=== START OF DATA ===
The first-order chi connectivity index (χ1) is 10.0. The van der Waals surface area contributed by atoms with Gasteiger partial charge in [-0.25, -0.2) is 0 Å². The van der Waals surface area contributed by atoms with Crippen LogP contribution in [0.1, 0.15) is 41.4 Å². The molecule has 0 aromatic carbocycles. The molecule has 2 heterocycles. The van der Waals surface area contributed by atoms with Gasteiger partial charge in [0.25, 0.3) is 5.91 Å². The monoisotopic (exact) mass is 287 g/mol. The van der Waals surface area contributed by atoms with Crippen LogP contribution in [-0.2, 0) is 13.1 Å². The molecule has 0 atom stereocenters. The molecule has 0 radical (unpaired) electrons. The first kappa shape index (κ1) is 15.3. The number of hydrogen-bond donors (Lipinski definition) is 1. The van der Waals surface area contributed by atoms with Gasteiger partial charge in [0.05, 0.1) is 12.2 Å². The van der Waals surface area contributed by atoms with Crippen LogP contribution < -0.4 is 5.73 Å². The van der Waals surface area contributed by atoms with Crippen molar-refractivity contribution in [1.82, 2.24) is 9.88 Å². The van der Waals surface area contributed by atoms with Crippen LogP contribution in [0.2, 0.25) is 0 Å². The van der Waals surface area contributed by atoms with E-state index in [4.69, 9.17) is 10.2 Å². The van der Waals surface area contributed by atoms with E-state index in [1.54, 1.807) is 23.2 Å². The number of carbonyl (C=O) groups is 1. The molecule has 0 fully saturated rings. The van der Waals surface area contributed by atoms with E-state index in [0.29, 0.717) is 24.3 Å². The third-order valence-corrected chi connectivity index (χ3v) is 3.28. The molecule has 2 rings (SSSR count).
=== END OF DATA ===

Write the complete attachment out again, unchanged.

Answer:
The first-order chi connectivity index (χ1) is 10.0. The van der Waals surface area contributed by atoms with Gasteiger partial charge in [-0.25, -0.2) is 0 Å². The van der Waals surface area contributed by atoms with Crippen LogP contribution in [0.1, 0.15) is 41.4 Å². The molecule has 0 aromatic carbocycles. The molecule has 2 heterocycles. The van der Waals surface area contributed by atoms with Gasteiger partial charge in [0.25, 0.3) is 5.91 Å². The monoisotopic (exact) mass is 287 g/mol. The van der Waals surface area contributed by atoms with Crippen LogP contribution in [-0.2, 0) is 13.1 Å². The molecule has 0 atom stereocenters. The molecule has 0 radical (unpaired) electrons. The first kappa shape index (κ1) is 15.3. The number of hydrogen-bond donors (Lipinski definition) is 1. The van der Waals surface area contributed by atoms with Gasteiger partial charge in [0.05, 0.1) is 12.2 Å². The van der Waals surface area contributed by atoms with Crippen LogP contribution < -0.4 is 5.73 Å². The van der Waals surface area contributed by atoms with Crippen molar-refractivity contribution in [1.82, 2.24) is 9.88 Å². The van der Waals surface area contributed by atoms with Crippen LogP contribution in [0.2, 0.25) is 0 Å². The van der Waals surface area contributed by atoms with E-state index in [4.69, 9.17) is 10.2 Å². The van der Waals surface area contributed by atoms with E-state index in [1.54, 1.807) is 23.2 Å². The number of carbonyl (C=O) groups is 1. The molecule has 0 fully saturated rings. The van der Waals surface area contributed by atoms with E-state index in [0.29, 0.717) is 24.3 Å². The third-order valence-corrected chi connectivity index (χ3v) is 3.28. The molecule has 2 rings (SSSR count).